For teachers, the paid subscriptions offer the site's most useful options, including a dashboard to manage students' assignments and view both individual and class results, tracking progress toward meeting the related Common Core State Standards and Next Generation Science Standards. Subscription packages include Newsela Essentials (formerly Newsela PRO), which features news stories, and subject-specific subscription packages for four subjects: ELA, Social Studies, Science, and SEL. The subscription-based accounts are designed for implementation by schools and districts, and they include more features for tracking student progress, customizing their reading experience, and supporting teachers' professional learning. The subscription pricing isn't available online, so contact Newsela for a quote.
Newsela is a standout resource for supporting students' nonfiction literacy. The inclusion of adjustable Lexile levels for every text (and quiz) is a significant feat and gives Newsela a considerable leg up against competitors that offer more static nonfiction reading instruction. Additionally, the customized quizzes and structured writing prompts paired with each leveled text are an asset to teachers and students alike. These assessment features offer a rich, flexible way for students to demonstrate what they've learned, to practice their close reading skills, and to use their writing to analyze and discuss what they've read. It's especially powerful that there's so much content available in Spanish, making this a great tool for Spanish speakers or Spanish-language students, as well as for Spanish-speaking English language learners (ELLs). The fact that ELLs can toggle between the English and Spanish versions of a text and adjust the Lexile level in either language (for many, though not all, articles) is particularly groundbreaking. Features like a comprehensive built-in dictionary, an in-line translator, or audio supports could make students' experience even richer. Also, better search (vs. filtering) functionality could help the process of finding that just-right article feel more fruitful. These additions, however, would just bolster an already impressive, robust platform.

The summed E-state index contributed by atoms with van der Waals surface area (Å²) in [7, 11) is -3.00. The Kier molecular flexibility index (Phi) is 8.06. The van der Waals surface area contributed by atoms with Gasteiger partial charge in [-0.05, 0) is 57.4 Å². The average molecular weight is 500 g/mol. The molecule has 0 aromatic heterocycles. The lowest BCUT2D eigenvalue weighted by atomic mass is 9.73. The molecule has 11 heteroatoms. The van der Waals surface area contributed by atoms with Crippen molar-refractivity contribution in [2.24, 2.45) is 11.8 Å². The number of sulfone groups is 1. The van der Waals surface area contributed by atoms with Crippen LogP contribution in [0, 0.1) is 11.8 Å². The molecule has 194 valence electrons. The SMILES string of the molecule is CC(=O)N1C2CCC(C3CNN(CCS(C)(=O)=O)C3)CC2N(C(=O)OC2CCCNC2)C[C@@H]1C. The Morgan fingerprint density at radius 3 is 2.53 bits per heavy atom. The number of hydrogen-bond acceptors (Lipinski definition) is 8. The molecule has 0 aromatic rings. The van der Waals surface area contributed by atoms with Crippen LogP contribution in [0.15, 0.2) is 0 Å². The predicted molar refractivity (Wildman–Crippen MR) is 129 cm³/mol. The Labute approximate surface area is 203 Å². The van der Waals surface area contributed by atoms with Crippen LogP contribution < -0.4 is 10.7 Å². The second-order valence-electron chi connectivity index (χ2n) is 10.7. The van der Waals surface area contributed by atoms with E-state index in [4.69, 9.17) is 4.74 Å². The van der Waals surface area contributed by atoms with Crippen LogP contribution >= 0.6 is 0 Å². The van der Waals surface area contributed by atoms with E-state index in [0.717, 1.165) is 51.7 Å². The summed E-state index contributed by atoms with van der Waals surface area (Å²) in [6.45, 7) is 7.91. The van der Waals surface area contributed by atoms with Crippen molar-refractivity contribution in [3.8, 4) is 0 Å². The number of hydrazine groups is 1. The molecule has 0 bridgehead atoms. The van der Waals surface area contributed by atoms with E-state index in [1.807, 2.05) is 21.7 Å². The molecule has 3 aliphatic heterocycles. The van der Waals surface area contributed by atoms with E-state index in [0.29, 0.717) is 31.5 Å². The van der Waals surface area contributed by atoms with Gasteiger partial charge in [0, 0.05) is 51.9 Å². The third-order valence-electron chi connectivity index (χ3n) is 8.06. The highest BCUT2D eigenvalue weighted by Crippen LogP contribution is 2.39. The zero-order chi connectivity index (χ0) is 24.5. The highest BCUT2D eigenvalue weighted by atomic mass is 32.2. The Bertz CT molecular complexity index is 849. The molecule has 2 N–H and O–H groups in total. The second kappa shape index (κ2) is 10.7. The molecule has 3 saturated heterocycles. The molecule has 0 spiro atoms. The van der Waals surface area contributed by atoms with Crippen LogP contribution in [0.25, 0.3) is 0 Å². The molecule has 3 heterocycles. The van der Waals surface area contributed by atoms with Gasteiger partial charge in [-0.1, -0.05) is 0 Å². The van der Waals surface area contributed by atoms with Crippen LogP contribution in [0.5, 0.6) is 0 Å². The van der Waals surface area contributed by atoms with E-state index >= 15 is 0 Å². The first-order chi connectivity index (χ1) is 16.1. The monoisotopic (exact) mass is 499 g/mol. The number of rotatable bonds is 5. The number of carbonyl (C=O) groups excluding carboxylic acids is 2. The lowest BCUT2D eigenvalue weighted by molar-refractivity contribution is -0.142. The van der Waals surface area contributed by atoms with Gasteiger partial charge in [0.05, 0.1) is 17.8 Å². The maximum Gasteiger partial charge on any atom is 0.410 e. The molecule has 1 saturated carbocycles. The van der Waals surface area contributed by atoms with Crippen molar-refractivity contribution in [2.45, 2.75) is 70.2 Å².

Teachers -- especially those already familiar with Newsela -- should be aware of some changes in the pricing model. Much of Newsela's content used to be available for free; however, in 2019, the developer shifted most of the texts and assessment features (including CCSS and NGSS alignment information) behind the paywall of subscription-based accounts. With a paid account, teachers gain more customization options plus access to students' assessment data that can help guide instruction and target instructional interventions. Without a subscription, there's a much slimmer, more static content library to choose from, and this more limited experience makes Newsela stand out less from other leveled reading tools teachers might use. Overall, Newsela is an exceptional tool for bringing current events and high-interest nonfiction texts to students -- it's just a shame that its new price tag may put it out of many students' reach.